Employers should prepare for long-term changes to the world of work

This article first appeared in Connect Jersey magazine.

There are of course many negatives arising from the crisis presented by COVID-19. However, there could be real benefits for businesses and their staff if we take some of the opportunities that have been presented and do not just look to revert to the old ways of doing things.

Those businesses which take the opportunity to consider their working practices will be more likely to thrive in the post-pandemic employment market, attracting new talent and retaining existing skills and expertise. Those that can't wait to get back to the 'good old days' may find themselves left behind.

Recent changes to working practices were thrust upon us and some businesses were more prepared for the changes than others. Whether we have been ready or not, we have had to adapt. Many of those businesses that swore that jobs could only be done in the office between 9am and 5pm have been proved wrong.

Most of us are now working very differently. People who have been unwell and those with caring commitments may not always be online during their usual working hours, but they are still working and doing a very good job, despite the personal challenges they face.

Necessity really has become the mother of invention. Even those offices which have reopened have been doing so on reduced numbers, with many employees performing effectively using a mixture of both home and office working.

The managers who have thrived in this climate are those who have stepped up to adapt to new ways of looking after their teams and their customers, as well as those who have recognised and appreciated flexibility in their team members.

What might the future hold?

Businesses are very likely to see more requests for flexible working, both generally and under statute. Declining such a request will potentially be more difficult now given the statutory list of reasons that an employer might give and the recent lengthy spells of successful home working for many.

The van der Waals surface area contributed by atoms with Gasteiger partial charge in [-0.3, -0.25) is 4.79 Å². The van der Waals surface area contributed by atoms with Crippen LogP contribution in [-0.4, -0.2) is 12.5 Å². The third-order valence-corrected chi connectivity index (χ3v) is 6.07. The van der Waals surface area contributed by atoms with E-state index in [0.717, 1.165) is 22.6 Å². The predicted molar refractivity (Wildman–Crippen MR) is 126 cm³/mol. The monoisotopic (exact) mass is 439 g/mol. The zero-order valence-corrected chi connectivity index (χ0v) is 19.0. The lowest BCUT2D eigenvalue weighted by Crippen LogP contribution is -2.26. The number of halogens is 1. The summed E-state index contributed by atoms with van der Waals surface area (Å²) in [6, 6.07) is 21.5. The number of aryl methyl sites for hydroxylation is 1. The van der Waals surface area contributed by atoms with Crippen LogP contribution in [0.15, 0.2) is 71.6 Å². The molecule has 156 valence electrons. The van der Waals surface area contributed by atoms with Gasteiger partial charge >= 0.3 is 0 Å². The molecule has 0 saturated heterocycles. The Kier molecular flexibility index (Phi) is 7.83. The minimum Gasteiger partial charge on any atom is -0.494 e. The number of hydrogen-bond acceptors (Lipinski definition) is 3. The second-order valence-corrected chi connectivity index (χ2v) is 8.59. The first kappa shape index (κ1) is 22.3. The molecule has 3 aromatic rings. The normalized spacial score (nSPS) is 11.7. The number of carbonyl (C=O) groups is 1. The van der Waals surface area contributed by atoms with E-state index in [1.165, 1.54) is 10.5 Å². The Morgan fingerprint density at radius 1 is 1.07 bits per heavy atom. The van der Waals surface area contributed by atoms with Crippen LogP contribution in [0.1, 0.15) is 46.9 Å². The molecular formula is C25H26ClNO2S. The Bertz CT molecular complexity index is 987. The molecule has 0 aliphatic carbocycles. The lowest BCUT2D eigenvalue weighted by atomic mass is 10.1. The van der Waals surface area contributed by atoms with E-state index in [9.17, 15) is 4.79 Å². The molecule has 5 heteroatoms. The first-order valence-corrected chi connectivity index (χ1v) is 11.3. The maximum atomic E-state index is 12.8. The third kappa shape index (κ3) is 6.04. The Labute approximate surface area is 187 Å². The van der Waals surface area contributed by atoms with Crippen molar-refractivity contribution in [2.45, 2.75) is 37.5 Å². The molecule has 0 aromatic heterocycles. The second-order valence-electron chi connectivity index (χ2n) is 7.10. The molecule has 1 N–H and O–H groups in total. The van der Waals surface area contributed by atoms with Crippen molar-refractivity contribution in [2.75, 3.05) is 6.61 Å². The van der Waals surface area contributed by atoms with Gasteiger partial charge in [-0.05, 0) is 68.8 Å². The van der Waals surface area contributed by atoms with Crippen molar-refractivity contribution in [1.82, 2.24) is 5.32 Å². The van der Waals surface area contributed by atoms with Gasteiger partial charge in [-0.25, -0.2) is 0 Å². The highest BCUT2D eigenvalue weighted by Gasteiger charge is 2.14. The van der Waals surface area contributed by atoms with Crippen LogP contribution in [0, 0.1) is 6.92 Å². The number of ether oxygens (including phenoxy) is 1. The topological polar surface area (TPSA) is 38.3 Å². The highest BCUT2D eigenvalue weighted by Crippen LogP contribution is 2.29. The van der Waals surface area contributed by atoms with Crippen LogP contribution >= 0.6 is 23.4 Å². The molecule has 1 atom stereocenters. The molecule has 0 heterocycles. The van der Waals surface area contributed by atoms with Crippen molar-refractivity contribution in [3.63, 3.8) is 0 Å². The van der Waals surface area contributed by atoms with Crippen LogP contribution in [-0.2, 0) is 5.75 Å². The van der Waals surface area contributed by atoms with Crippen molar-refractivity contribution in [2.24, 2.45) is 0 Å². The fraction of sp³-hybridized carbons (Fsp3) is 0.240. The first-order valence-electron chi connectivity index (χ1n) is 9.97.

More than that, the way businesses have interacted with their employees during this period of remote working has hopefully developed and further embedded a culture of trust between employers and their employees – that the work will still get done and that just because employees are not at their desks 24/7 they can still be productive. This could be the turning point for those 'grown-up' relationships between businesses and their employees and the disruption of a culture of presenteeism.

The impact of the current crisis on the workplace is not just about remote working. There are also benefits and opportunities for those businesses that do need staff to be present in the workplace.

There are opportunities for a more diverse and inclusive workforce including carers, people with a disability or illness, part-time workers, as well as those who have other interests which they may wish to pursue during 'normal' working hours. It is clear that all people can play a productive part in an organisation and that organisations are better for it. Maybe the global pandemic has helped us to see that?

We are seeing loyalty and commitment growing between those employers and employees who are working well together during these times and there will be long-term benefits for both.

Employers have the opportunity to consider a number of potential changes to their business, including how they use their office space, their travel policies and their technology solutions. For many, the importance of communication during remote working has become very clear. This takes effort and sometimes a cost, but there are clearly rewards to be had for both employers and employees.

There is a great potential for improved well-being in the workplace. Notwithstanding the difficulties everyone is facing – employees 'bringing their whole selves to work'; speaking up about the challenges and difficulties they are facing and employees being flexible and having to turn their hand to new areas of work; partnerships between business and employees are being built that will last long into the future.

The real challenge for businesses will be to capitalise on these benefits and to think about how some of these positive temporary measures can become long-term changes, rather than looking through rose-tinted glasses and wishing for the good old days.


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